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Quindell PLC’s Corporate Governance Under Fire Again, As Shares Fall 20%

It’s been quite a ride for Quindell (LSE: QPP) shareholders, after the insurance outsourcer’s shares plummeted as low as 24p after the ousting of founder Rob Terry who was already in hot water for selling off all his shares.

But with the search for a new chairman and an investigation into the company’s accounting policies by PwC underway, there’s been a rebound that took the bears by surprise. Helped by Toscafund Asset Management taking a 5% stake, the price spiked back to 107p by the close of play on Monday.

New chairman

We’d also heard that Richard Rose is to be the new non-executive Chairman with Jim Sutcliffe joining as Strategy Director and Deputy Chairman — but the share price dropped back 20% during Tuesday morning trading! So what’s wrong now?

Well, the packages awarded to the new recruits have raised a few eyebrows and Quindell’s corporate governance is once again under scrutiny.

Between them, our two new heroes will be awarded nearly 20 million share options with exercise prices starting at 68.65p. What’s more, there’s no long lock-in period — 60% will vest as early as July 2015 with the rest vested before 12 months are up.

What governance code?

That flies in the face of the UK’s Corporate Governance Code, which recommends that non-executive directors should not receive “share options or other performance-related elements“, and that any that are awarded should not be exercisable before three years.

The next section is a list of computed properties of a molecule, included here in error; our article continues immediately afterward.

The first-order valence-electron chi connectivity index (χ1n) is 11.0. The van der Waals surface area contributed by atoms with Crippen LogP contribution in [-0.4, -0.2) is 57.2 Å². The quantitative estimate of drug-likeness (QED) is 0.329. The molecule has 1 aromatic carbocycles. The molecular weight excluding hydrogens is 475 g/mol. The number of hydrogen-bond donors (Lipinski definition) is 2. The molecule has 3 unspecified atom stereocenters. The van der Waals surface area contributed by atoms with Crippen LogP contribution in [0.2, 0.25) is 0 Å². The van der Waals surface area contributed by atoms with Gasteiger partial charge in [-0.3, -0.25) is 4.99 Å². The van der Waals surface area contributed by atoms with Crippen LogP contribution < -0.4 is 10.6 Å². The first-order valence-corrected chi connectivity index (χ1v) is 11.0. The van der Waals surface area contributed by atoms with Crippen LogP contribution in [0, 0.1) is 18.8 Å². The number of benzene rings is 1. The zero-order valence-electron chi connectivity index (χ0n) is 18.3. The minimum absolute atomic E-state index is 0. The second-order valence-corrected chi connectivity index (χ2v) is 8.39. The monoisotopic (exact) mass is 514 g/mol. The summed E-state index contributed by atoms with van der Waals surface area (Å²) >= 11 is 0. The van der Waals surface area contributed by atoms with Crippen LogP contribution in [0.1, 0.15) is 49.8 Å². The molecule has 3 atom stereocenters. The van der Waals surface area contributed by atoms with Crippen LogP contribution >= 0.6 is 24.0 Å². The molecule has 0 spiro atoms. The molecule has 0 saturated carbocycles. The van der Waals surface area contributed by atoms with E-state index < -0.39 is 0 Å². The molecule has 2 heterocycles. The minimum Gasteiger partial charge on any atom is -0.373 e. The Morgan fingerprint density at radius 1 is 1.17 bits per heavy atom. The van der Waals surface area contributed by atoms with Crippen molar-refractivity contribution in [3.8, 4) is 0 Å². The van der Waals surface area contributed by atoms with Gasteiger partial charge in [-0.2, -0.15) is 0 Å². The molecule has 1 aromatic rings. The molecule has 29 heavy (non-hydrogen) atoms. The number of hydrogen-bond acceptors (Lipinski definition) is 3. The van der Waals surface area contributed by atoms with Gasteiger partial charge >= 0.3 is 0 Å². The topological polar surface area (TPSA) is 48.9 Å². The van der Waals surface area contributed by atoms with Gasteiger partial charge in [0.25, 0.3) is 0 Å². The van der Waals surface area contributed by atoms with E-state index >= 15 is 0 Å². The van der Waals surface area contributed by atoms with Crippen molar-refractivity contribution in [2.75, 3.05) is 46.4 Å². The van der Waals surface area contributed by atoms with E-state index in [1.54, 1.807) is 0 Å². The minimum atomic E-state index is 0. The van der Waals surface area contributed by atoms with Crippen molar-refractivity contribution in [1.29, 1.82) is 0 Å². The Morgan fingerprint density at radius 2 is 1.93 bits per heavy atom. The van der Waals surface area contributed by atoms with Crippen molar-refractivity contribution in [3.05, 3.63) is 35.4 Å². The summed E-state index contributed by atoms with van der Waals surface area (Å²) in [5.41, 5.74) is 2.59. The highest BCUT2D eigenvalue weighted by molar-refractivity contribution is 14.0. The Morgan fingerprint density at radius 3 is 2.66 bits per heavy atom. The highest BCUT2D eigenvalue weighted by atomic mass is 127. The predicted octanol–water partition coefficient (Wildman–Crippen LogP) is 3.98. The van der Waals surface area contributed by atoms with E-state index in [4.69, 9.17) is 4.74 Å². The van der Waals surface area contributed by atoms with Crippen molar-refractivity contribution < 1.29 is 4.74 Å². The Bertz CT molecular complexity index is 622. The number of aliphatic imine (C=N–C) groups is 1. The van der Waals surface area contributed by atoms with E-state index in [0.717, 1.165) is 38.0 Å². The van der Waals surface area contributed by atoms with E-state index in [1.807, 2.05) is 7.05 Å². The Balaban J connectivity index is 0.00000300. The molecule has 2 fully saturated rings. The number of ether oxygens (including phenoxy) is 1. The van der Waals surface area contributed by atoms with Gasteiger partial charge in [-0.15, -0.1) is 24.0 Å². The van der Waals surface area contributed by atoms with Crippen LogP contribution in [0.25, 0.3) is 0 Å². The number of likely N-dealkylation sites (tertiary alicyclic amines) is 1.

The reasons are obvious — it presents a potential conflict of interest between short-term gains for the directors and the long-term interests of shareholders, with clear implications for any board remuneration issues that might arise.

Still, the Code is only a guide to best practice, leaving Quindell free to raise a finger to it and do as it pleases — even though Mr Sutcliffe sits on the committee overlooking the standards.

Oh, and Quindell will employ BaxterBruce Limited to provide consultancy services — a company which counts none other than Jim Sutcliffe amongst its directors.

Exceptional circumstances

Some will say that Quindell is facing exceptional circumstances, and that’s certainly true. But Mr Rose and Mr Sutcliffe really have nothing to lose. If they’re successful they’ll trouser a fortune, and if not then the blame will most likely fall back on Rob Terry and the previous management.

Are you considering a punt on Quindell? I think you’d be taking too big a risk buying ahead of the PwC report, which is now expected by the end of February. It might give the company a clean bill of health — but I can’t see Quindell surviving for long without a new rights issue myself.

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Alan Oscroft has no position in any shares mentioned. The Motley Fool UK has no position in any of the shares mentioned. We Fools don't all hold the same opinions, but we all believe that considering a diverse range of insights makes us better investors.